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Tariffs hinder forestry's future development


Tariffs hinder forestry's future development

The New Zealand Forest Industries Council says it strongly supports the Government's initiative to eliminate non-agricultural tariffs in the World Trade Organisation negotiations.

Council chief executive, Stephen Jacobi, said today that trade liberalisation was vital to the industry's future development.

"Without lower tariffs internationally the New Zealand industry will be condemned to remain a grower of trees and exporter of logs," Mr Jacobi said.

"Tariffs in overseas markets penalise added-value production in New Zealand and shackle the industry's growth potential."

Mr Jacobi says tariffs on New Zealand's $3.7 billion of forestry exports cost the country around $40 million a year.

"That does not take into account trade that is completely prevented by tariffs that increase as a product moves through the value-added chain.

"This sort of tariff escalation is a particular problem in South East Asian markets."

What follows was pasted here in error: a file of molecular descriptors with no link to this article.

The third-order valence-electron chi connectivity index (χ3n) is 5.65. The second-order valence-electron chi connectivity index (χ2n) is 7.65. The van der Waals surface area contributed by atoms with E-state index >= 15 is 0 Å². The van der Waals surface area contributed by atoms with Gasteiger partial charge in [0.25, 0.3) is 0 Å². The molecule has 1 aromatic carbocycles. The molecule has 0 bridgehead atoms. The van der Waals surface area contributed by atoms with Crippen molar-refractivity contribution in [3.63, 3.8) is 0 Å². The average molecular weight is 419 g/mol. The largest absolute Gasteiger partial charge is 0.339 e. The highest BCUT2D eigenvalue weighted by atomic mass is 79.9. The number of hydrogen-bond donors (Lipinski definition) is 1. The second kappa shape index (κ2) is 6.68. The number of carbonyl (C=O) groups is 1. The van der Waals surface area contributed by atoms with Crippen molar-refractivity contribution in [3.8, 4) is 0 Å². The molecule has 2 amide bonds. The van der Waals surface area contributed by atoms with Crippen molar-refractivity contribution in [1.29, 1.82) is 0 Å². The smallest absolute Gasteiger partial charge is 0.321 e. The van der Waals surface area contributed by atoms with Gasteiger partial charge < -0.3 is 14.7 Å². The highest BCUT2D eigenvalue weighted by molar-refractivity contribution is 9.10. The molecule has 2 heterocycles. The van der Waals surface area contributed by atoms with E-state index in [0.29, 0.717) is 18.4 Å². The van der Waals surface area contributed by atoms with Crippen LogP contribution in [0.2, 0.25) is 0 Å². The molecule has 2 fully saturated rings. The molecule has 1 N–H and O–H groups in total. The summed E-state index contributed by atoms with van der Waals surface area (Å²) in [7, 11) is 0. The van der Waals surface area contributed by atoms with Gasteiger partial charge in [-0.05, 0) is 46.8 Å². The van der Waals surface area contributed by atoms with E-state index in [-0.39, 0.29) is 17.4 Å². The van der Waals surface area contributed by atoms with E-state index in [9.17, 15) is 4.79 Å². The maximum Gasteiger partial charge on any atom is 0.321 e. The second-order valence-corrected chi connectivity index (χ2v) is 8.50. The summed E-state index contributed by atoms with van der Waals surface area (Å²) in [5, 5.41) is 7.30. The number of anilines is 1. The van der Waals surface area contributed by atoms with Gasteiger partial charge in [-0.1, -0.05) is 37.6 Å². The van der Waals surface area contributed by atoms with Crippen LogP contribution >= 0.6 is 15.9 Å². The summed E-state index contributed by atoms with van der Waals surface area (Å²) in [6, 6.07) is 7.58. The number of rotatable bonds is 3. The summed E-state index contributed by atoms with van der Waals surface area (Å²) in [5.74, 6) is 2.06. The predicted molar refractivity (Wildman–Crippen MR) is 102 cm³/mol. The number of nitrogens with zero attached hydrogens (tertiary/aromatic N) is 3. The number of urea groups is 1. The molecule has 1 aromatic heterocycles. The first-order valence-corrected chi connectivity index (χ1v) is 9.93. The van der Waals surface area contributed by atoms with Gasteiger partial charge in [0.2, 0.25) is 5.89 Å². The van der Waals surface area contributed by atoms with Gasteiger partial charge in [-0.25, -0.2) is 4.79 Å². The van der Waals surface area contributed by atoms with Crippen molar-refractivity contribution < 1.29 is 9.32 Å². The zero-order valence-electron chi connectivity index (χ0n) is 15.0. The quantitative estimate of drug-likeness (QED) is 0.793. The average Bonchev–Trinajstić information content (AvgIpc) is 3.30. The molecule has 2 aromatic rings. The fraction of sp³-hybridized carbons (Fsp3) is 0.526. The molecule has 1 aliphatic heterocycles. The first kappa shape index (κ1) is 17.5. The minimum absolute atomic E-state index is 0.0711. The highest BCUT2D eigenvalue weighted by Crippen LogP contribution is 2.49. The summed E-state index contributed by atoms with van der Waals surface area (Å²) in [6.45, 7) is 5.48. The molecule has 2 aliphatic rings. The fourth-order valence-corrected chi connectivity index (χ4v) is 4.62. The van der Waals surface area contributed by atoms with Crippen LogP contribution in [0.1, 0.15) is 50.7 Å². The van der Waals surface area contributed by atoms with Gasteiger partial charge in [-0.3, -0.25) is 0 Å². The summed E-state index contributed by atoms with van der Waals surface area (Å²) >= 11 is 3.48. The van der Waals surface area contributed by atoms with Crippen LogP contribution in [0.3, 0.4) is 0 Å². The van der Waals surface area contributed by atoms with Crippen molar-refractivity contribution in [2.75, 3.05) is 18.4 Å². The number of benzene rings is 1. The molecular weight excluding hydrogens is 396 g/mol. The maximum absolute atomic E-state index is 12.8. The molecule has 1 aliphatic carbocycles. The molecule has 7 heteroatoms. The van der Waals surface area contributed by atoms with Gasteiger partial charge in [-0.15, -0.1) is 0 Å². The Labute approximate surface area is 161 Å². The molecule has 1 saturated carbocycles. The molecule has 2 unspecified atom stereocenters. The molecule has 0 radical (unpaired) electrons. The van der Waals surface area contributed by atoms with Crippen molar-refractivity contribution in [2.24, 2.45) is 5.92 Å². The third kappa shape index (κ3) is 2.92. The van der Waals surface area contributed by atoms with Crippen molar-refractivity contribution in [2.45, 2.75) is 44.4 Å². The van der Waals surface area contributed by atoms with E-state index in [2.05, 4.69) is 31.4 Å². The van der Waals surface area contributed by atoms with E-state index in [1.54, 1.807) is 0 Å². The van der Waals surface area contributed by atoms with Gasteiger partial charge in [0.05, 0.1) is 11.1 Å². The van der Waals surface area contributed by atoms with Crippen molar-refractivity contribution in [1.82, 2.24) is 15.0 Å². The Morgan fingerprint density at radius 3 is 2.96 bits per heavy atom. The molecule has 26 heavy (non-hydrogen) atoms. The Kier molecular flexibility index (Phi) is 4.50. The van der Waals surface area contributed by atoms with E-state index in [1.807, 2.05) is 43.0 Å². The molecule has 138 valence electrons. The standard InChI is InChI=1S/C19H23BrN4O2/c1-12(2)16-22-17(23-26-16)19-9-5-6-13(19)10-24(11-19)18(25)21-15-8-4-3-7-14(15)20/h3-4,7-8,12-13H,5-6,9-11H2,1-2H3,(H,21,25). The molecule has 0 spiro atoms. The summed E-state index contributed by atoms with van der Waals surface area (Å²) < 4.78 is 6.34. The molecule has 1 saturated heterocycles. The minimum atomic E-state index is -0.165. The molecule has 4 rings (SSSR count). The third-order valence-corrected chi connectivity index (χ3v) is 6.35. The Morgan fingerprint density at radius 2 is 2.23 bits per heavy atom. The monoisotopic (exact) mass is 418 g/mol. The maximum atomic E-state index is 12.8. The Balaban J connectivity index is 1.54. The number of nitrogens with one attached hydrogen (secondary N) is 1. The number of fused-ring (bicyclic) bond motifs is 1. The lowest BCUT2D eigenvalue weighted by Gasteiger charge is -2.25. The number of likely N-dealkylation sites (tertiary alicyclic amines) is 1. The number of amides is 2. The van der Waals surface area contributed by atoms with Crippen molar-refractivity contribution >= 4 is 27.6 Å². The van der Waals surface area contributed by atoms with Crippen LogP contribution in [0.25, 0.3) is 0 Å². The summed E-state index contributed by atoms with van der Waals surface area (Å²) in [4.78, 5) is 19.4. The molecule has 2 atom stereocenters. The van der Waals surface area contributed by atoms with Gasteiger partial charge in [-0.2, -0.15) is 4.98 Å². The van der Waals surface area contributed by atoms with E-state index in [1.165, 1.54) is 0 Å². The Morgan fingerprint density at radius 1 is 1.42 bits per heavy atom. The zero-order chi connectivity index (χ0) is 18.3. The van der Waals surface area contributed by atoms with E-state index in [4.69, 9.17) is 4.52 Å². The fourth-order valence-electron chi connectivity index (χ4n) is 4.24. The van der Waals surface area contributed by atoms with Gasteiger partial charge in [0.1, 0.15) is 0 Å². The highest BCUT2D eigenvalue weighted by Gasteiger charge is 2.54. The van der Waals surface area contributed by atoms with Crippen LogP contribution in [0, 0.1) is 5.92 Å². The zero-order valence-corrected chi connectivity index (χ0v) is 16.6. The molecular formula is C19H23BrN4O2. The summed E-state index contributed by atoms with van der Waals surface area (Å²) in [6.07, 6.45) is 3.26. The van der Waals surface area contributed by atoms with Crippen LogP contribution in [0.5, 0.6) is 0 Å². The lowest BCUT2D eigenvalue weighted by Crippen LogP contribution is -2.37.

Mr Jacobi said forestry jobs depend on export markets.

"The forestry industry already provides jobs for 23,000 New Zealanders directly and a further 100,000 indirectly.

"If we want more jobs in regions like East Coast or Northland, then we must capture more of the value of forest products in New Zealand. That means processing more wood locally.

"That will only happen with better access to international markets, which is the aim of the Government's tariff initiative."

Mr Jacobi said the WTO negotiations offered the best opportunity to address the tariff and non-tariff barriers facing the industry.

"In meetings I had in Geneva last week I found strong interest in innovative ideas to move the WTO negotiations forward. It's good to see New Zealand promoting far-reaching initiatives.

"It confirms our reputation as a problem-solver and will guarantee us a seat at the table when consensus is being sought around key issues."


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